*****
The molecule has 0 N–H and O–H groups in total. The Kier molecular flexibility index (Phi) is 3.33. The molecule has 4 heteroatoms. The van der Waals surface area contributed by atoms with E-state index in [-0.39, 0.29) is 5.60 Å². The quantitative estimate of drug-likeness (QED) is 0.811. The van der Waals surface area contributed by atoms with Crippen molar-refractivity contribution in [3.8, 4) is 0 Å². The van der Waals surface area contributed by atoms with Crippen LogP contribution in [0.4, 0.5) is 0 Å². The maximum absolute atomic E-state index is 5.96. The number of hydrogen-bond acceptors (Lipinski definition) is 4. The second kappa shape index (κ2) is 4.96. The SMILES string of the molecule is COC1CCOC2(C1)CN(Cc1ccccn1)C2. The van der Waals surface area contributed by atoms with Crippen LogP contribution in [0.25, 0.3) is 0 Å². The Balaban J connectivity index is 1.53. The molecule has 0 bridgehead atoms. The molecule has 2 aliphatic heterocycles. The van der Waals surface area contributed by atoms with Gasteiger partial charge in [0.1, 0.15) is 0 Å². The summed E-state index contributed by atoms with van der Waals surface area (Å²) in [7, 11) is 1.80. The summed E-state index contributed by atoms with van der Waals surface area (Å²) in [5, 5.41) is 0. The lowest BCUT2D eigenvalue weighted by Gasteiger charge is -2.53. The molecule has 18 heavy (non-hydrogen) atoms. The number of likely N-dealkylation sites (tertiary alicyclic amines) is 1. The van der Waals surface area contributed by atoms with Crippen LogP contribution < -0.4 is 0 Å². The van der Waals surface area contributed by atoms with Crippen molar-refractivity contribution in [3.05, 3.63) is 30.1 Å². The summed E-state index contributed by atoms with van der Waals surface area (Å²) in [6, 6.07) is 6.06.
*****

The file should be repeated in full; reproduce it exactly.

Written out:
The molecule has 0 N–H and O–H groups in total. The Kier molecular flexibility index (Phi) is 3.33. The molecule has 4 heteroatoms. The van der Waals surface area contributed by atoms with E-state index in [-0.39, 0.29) is 5.60 Å². The quantitative estimate of drug-likeness (QED) is 0.811. The van der Waals surface area contributed by atoms with Crippen molar-refractivity contribution in [3.8, 4) is 0 Å². The van der Waals surface area contributed by atoms with Crippen LogP contribution in [0.4, 0.5) is 0 Å². The maximum absolute atomic E-state index is 5.96. The number of hydrogen-bond acceptors (Lipinski definition) is 4. The second kappa shape index (κ2) is 4.96. The SMILES string of the molecule is COC1CCOC2(C1)CN(Cc1ccccn1)C2. The van der Waals surface area contributed by atoms with Crippen LogP contribution in [0.25, 0.3) is 0 Å². The Balaban J connectivity index is 1.53. The molecule has 0 bridgehead atoms. The molecule has 2 aliphatic heterocycles. The van der Waals surface area contributed by atoms with Gasteiger partial charge in [0.1, 0.15) is 0 Å². The summed E-state index contributed by atoms with van der Waals surface area (Å²) in [7, 11) is 1.80. The summed E-state index contributed by atoms with van der Waals surface area (Å²) in [5, 5.41) is 0. The lowest BCUT2D eigenvalue weighted by Gasteiger charge is -2.53. The molecule has 18 heavy (non-hydrogen) atoms. The number of likely N-dealkylation sites (tertiary alicyclic amines) is 1. The van der Waals surface area contributed by atoms with Crippen LogP contribution < -0.4 is 0 Å². The van der Waals surface area contributed by atoms with Crippen molar-refractivity contribution in [3.05, 3.63) is 30.1 Å². The summed E-state index contributed by atoms with van der Waals surface area (Å²) in [6, 6.07) is 6.06.